The particulates which collect on the outside of the filter tubes, when removed from the filter tubes by influence of gravity, mechanical agitation, backflushing or other conventional methods, fall into one of a plurality of sluicing cones attached to the apparatus wall and, at the lower end, to the next lower tube sheet or a conduit leading to the particulate outlet means. The particulates fall from the sluicing cone through a sluicing duct and into the cone below, if any. Ultimately, the particulates leave the apparatus by a particulate outlet means.

DETAILED DESCRIPTION OF THE FIGURES

The invention is further illustrated by reference to the accompanying Figures. In FIG. 1, the filter apparatus comprises an elongated vessel 1 equipped with a plurality of particulate-carrying fluid inlet means 2 (2a, 2b, 2c) through which particulate-carrying fluid enters the vessel 1 and a plurality of fluid outlet means 3 (3a, 3b, 3c) through which the filtered fluid leaves the vessel 1. Also shown are a plurality of tube sheets 4 (4a, 4b, 4c), each attached to the internal wall of the vessel 1 to form compartments within the vessel 1. Each tube sheet additionally supports a plurality of filter tubes 6.

The vessel also contains a plurality of sluicing cones 8 (8a, 8b, 8c) attached to the internal wall of the vessel 1 and also, with the exception of the lowest cone, to the tube sheet immediately below (8b, 8c). The lowest cone is attached directly to the particulate outlet means 7.

In FIG. 1, there are shown only three tube sheets, three sluicing cones, three fluid inlets and three fluid outlets. It should be appreciated, however, that any number of tube sheets, sluicing cones, fluid inlets and fluid outlets can be employed, as determined by the nature of the particular filtration.

In FIG. 2, there is shown in more detail the relationship among tube sheet 4c, connecting duct A from the next higher tier and sluicing cone 8b.

As illustrative design for a filter apparatus of the invention is the following:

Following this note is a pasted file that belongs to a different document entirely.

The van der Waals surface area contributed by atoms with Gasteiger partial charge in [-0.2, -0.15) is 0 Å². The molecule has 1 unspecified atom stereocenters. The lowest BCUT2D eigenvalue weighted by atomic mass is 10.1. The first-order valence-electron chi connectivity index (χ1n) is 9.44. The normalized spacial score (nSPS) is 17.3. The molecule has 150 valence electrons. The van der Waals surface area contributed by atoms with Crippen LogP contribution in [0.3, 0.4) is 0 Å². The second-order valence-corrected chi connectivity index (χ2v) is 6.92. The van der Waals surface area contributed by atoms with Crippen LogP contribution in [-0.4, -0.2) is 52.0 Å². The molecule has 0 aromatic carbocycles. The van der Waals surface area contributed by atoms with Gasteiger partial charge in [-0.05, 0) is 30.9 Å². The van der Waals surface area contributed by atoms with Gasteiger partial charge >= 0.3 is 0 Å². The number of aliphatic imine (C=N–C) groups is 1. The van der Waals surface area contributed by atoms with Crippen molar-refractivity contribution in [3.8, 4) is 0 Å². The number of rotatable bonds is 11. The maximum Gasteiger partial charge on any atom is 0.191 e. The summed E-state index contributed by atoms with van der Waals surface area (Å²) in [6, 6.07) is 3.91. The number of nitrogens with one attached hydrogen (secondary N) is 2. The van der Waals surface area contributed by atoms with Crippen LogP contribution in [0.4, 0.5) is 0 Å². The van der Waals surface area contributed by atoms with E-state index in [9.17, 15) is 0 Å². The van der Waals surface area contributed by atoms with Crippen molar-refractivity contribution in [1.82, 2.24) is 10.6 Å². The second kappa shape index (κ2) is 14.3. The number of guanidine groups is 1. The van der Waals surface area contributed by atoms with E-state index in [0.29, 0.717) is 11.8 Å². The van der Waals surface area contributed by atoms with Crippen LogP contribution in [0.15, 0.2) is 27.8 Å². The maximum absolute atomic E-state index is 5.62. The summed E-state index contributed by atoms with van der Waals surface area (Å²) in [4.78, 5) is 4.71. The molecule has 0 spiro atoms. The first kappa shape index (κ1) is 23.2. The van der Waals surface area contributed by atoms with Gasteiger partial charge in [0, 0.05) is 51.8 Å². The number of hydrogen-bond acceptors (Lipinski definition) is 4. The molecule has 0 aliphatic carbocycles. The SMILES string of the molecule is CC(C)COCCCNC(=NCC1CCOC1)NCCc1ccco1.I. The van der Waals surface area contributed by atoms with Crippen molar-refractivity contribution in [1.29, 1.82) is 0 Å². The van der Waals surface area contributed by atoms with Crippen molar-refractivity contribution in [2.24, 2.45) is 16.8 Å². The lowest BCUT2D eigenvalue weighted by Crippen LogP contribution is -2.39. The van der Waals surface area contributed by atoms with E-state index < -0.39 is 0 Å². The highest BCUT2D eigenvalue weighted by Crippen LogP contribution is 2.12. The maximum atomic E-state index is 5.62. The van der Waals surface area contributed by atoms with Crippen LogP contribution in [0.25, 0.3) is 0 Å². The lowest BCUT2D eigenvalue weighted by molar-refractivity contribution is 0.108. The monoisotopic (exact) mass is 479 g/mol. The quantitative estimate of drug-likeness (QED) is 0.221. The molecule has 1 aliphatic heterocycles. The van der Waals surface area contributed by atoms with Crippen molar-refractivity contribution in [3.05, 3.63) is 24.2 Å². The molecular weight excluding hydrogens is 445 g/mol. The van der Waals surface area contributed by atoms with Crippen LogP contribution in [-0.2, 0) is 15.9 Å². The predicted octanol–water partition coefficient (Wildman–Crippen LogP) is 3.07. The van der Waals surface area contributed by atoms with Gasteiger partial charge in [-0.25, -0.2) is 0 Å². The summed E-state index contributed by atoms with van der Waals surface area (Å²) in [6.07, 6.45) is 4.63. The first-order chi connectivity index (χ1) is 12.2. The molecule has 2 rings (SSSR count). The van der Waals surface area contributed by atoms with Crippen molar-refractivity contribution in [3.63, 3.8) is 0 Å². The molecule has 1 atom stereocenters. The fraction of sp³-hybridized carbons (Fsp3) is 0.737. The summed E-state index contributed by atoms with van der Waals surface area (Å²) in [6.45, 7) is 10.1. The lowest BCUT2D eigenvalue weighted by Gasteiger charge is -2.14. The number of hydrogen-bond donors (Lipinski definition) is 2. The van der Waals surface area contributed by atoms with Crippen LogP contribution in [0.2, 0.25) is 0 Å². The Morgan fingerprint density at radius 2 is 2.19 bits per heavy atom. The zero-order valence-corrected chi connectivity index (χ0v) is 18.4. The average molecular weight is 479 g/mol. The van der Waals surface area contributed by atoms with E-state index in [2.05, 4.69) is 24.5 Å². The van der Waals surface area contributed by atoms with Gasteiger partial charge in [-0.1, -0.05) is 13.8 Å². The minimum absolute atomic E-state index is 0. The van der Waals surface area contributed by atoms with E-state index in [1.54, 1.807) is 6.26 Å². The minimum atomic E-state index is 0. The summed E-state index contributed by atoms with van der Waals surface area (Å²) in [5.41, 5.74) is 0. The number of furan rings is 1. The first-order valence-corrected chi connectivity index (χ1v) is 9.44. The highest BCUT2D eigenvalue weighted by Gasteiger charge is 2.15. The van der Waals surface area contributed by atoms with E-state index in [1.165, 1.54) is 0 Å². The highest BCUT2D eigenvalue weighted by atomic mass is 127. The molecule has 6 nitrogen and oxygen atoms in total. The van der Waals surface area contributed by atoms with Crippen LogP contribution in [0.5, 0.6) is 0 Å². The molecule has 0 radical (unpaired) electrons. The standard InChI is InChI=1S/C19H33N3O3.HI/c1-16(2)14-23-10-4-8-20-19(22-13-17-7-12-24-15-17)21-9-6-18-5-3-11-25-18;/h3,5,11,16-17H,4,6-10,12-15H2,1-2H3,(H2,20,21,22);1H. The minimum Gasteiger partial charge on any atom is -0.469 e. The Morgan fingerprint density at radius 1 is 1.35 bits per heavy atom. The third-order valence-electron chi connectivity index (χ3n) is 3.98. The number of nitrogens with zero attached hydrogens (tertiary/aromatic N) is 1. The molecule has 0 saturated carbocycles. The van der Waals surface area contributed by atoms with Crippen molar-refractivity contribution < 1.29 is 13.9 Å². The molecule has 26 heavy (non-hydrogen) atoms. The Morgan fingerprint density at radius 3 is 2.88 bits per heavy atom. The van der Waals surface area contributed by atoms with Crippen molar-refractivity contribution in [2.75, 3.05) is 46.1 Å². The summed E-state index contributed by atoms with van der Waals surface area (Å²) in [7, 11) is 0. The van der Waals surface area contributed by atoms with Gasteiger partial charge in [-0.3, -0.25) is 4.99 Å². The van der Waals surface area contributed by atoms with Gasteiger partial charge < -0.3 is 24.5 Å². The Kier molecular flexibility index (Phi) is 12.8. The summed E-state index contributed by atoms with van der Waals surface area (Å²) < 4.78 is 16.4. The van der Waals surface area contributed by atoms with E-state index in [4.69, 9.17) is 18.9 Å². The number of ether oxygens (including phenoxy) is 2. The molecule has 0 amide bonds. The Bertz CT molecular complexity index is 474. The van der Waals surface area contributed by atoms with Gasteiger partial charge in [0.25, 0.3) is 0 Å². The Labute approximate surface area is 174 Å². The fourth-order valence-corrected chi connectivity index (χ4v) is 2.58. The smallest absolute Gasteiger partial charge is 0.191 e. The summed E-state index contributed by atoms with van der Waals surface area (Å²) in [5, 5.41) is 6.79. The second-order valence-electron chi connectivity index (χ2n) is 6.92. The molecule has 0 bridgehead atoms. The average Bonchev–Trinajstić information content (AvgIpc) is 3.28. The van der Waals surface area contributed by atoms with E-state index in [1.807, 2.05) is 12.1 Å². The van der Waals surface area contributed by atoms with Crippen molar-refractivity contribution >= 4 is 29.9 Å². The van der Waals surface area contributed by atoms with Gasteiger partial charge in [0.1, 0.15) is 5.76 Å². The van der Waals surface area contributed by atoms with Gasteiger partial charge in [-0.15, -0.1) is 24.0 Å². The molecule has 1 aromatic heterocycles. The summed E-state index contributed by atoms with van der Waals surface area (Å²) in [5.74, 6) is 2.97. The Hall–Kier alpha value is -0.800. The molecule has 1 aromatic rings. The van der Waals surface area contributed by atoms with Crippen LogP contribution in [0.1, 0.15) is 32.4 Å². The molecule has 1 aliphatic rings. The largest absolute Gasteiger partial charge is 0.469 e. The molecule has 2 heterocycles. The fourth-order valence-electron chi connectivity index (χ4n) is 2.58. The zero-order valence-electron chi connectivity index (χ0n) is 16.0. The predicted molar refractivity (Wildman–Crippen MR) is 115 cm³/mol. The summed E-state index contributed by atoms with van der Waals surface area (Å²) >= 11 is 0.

Filter Media: Porous ceramic candles

Filter Dimensions: 6 cm o.d.1.5 m length

Maximum Filter Density: 1 candle per 0.125 m2 tube sheet area

Sluicing Cone Angle: 15 half angle; 30 full angle.

______________________________________Tiers:           Double          Triple______________________________________Number Elements  912             912Tube Sheet o.d.  2.9    m        2.4  mTotal Vessel Height            16.9   m        22.3 mVessel Wall Thickness            100    mm       83   mmVessel Weight    131    tons     116  tons______________________________________

Such a vessel would operate at 250 C. and a pressure of 26 atm. A suitable material of construction would be carbon steel.

Various modifications of the present invention will become apparent to those skilled in the art from the foregoing description. Such modifications are intended to fall within the scope of the appended claims.

Patent Citations
Cited PatentFiling datePublication dateApplicantTitle
US4525184 *May 20, 1983Jun 25, 1985Electric Power Research Institute, Inc.Vertically tiered particle filtering apparatus
US4923487 *Oct 17, 1988May 8, 1990The Duriron Company, Inc.Cross flow diesel particulate trap
US5037461 *Sep 25, 1989Aug 6, 1991Industrial Filter & Pump Mfg. Co.Filtration apparatus
Referenced by
Citing PatentFiling datePublication dateApplicantTitle
US5453108 *May 18, 1994Sep 26, 1995A. Ahlstrom CorporationApparatus for filtering gases
US5769915 *Jul 25, 1996Jun 23, 1998Llb Lurgi Lentjes Babcock Energietechnik GmbhApparatus for cleaning dust-laden hot gas
US6830734 *Nov 5, 1999Dec 14, 2004Shell Oil CompanySeparator apparatus
US20110005999 *Jul 8, 2010Jan 13, 2011Chad Allen RandalRecycling and treatment process for produced and used flowback fracturing water
CN1062191C *Jul 23, 1996Feb 21, 2001卢基伦特杰斯巴布考克能源技术有限公司Method and equipment for removing dust-contg. gas
CN102172451A *Mar 31, 2011Sep 7, 2011飞潮(无锡)过滤技术有限公司Filter for carrying out gas-solid separation on high temperature flue gas
Classifications
U.S. Classification55/484, 55/523
International ClassificationB01D46/24, C10J3/84
Cooperative ClassificationC10K1/024, B01D46/2407, B01D46/0009, C10J3/84
European ClassificationB01D46/00C20T, C10J3/84, B01D46/24F2
Legal Events
DateCodeEventDescription
Nov 4, 1993ASAssignment
Owner name: SHELL OIL COMPANY, TEXAS
Free format text: ASSIGNMENT OF ASSIGNORS INTEREST;ASSIGNORS:UNGER, PHILLIP E.;TIJM, PETRUS J. A.;DIRKSE, HENDRIK A.;REEL/FRAME:006756/0459
Effective date: 19930421
Aug 11, 1997FPAYFee payment
Year of fee payment: 4
Aug 11, 1997SULPSurcharge for late payment
Aug 1, 2001FPAYFee payment
Year of fee payment: 8
Jul 14, 2005FPAYFee payment
Year of fee payment: 12